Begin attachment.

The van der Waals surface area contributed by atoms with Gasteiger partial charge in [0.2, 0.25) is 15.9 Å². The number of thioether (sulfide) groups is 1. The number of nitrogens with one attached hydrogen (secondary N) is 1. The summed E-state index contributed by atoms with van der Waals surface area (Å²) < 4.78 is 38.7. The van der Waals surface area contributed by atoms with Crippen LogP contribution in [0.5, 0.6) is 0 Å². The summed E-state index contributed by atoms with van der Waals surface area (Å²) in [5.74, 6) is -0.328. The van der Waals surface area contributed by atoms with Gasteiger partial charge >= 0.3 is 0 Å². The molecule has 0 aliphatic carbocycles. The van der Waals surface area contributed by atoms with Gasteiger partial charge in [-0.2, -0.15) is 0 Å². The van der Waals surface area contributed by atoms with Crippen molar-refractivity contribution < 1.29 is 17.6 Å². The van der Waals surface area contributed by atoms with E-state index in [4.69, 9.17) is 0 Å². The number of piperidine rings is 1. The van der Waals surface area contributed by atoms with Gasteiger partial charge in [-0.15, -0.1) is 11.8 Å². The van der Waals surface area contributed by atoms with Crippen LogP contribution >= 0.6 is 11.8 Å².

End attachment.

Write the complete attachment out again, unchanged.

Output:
The van der Waals surface area contributed by atoms with Gasteiger partial charge in [0.2, 0.25) is 15.9 Å². The number of thioether (sulfide) groups is 1. The number of nitrogens with one attached hydrogen (secondary N) is 1. The summed E-state index contributed by atoms with van der Waals surface area (Å²) < 4.78 is 38.7. The van der Waals surface area contributed by atoms with Crippen LogP contribution in [0.5, 0.6) is 0 Å². The summed E-state index contributed by atoms with van der Waals surface area (Å²) in [5.74, 6) is -0.328. The van der Waals surface area contributed by atoms with Gasteiger partial charge >= 0.3 is 0 Å². The molecule has 0 aliphatic carbocycles. The van der Waals surface area contributed by atoms with Gasteiger partial charge in [-0.2, -0.15) is 0 Å². The van der Waals surface area contributed by atoms with Crippen molar-refractivity contribution < 1.29 is 17.6 Å². The van der Waals surface area contributed by atoms with E-state index in [4.69, 9.17) is 0 Å². The number of piperidine rings is 1. The van der Waals surface area contributed by atoms with Gasteiger partial charge in [-0.15, -0.1) is 11.8 Å². The van der Waals surface area contributed by atoms with Crippen LogP contribution >= 0.6 is 11.8 Å².